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We get it. Going to the dentist can be nerve-racking for some people. And “some people” does not just refer to kids. Many adults are nervous about visiting the dentist too. And that’s ok. There are ways to work through that. Here are four ideas we recommend that you try.
Smiling woman at dentist

1. Don’t hide your fear from your dentist.

Your dentist cannot address the problem or make your experience easier if he does not know about your fears. Do certain procedures incite more anxiety in you than others? Does a lack of knowledge about dental work trigger your fears? These are things your dentist needs to know. You could schedule an appointment just to talk about your past experiences and what you’re concerned about. A caring dentist will take the appropriate amount of time to help you overcome your fear, even if it means slowing down your treatment.

2. Collect positive experiences.

Rather than swallowing hard and agreeing to a huge dental procedure during your next appointment in an attempt to “face your fears head-on,” maybe you should set smaller goals first. Yes, this may slow down the treatment process or result in more appointments than usual. But won’t that be worthwhile, if it helps you train yourself to actually relax in that dentist chair rather than sweating profusely through the whole visit, desperately wishing you were anywhere else but there? The more times you leave the dentist thinking, “Well, that wasn’t too bad; I can handle that,” the easier it will be to return for your next visit. Give yourself permission to conquer your fears little by little, if that’s what you need to do.

3. Communicate throughout the entire visit.

Laughingly admitting your nervousness at the beginning of the visit probably won’t be enough. There’s several things you can do to communicate your true feelings to your dental team the whole time you’re there.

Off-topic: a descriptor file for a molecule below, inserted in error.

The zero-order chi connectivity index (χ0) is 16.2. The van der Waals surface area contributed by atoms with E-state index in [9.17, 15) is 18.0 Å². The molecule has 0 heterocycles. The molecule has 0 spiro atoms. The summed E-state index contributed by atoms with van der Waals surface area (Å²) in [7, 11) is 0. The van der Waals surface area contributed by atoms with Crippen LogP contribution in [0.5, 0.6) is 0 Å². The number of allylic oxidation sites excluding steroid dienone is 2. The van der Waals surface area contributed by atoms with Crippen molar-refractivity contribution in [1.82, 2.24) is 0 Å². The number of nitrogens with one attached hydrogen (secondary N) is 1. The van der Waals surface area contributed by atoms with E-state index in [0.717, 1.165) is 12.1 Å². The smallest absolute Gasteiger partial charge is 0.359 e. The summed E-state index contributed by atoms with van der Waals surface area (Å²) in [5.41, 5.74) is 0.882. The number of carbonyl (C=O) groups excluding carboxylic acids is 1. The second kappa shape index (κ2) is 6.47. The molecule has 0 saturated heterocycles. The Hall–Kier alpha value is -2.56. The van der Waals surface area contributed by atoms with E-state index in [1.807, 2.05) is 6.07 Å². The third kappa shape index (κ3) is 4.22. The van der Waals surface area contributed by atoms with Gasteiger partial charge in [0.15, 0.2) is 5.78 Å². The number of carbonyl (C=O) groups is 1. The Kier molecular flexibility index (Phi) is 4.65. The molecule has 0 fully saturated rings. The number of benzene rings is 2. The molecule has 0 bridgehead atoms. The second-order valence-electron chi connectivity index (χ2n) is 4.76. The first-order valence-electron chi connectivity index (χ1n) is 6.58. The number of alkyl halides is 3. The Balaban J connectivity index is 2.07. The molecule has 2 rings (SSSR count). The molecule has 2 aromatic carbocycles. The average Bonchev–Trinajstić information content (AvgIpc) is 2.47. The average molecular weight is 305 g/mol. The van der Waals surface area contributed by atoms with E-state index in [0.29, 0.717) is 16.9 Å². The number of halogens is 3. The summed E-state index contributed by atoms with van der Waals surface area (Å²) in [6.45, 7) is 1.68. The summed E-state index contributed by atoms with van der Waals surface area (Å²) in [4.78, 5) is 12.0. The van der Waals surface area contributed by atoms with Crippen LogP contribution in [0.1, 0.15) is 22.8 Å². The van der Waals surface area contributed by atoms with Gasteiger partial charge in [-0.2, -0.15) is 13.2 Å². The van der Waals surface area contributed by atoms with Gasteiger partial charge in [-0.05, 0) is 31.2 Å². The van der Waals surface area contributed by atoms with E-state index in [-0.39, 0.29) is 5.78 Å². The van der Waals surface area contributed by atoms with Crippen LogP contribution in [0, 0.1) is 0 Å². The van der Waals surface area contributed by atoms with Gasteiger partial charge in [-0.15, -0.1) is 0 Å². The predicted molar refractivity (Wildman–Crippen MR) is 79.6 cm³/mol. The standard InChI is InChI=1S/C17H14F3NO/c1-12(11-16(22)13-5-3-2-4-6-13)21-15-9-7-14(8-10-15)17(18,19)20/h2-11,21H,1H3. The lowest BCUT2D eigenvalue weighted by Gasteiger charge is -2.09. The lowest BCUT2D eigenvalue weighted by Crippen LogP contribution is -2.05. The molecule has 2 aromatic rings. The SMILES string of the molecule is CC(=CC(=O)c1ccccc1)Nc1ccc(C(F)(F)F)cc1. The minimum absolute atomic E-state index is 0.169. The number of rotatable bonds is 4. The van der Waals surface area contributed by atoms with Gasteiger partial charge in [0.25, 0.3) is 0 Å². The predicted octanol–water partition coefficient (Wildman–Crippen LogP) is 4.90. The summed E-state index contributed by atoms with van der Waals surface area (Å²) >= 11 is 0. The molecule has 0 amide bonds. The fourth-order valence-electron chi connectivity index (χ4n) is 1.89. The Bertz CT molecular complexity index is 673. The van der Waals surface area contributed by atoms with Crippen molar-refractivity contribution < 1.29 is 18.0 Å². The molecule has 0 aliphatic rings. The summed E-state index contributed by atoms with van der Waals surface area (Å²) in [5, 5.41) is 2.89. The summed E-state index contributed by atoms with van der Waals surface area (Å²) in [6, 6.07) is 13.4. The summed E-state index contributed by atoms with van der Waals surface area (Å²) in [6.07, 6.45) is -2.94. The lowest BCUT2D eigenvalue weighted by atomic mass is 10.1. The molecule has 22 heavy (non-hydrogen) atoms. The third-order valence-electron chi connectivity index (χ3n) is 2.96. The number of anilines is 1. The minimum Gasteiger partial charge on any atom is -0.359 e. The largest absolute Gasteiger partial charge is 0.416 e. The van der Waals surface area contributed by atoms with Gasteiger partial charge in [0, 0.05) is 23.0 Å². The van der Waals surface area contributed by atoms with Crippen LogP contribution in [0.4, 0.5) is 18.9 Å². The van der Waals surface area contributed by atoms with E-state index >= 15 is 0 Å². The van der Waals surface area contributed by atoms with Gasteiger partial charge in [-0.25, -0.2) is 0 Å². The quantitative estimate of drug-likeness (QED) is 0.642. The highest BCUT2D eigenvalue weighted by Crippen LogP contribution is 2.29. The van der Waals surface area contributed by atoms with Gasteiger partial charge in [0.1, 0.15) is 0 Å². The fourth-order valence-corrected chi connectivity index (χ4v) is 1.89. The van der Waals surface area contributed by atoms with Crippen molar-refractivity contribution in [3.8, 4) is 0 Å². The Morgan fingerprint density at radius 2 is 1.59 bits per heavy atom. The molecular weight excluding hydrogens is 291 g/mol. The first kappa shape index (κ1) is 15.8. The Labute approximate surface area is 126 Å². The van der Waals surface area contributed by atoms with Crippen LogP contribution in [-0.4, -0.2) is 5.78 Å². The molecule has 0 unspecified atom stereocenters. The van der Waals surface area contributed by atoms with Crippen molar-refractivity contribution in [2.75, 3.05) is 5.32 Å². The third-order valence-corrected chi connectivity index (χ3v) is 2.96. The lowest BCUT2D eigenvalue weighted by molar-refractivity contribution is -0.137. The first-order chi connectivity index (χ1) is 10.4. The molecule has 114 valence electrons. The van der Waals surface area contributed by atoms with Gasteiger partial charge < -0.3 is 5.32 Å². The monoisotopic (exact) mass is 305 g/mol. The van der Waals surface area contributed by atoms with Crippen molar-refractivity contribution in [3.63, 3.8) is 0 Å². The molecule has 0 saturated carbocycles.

Arrange a cue (waving your right hand, for example) for when you need them to stop. Make sure the dental team knows your signal before they begin working.

If you’re ever feeling overwhelmed, ask for a short break and explain how you feel.
Before they begin, ask them to explain each step of the procedure as they arrive there, as well as how it will affect you.

4. Distract yourself.

Bring your headphones and play your favorite playlist while you’re being treated. Or, even better, listen to a brand new playlist that’ll distract you more easily. If you’re into reading, listen to an audiobook by your favorite author. You could also request to be treated in an area with a TV that you can watch. The key is to keep your mind engaged in something other than wondering what the dentist is doing to your teeth and if it’s going to hurt. The more interesting the distraction is to you, the better!

We don’t want you to avoid coming to the dentist just because of anxiety. Instead, we want to help you work through that anxiety and get the treatment you need. To talk with one of us, contact us through our online form – it’s quick, simple, and doesn’t involve any needles.

We hope to hear from you soon. Your first anxiety-free visit may not be as far away as you think!

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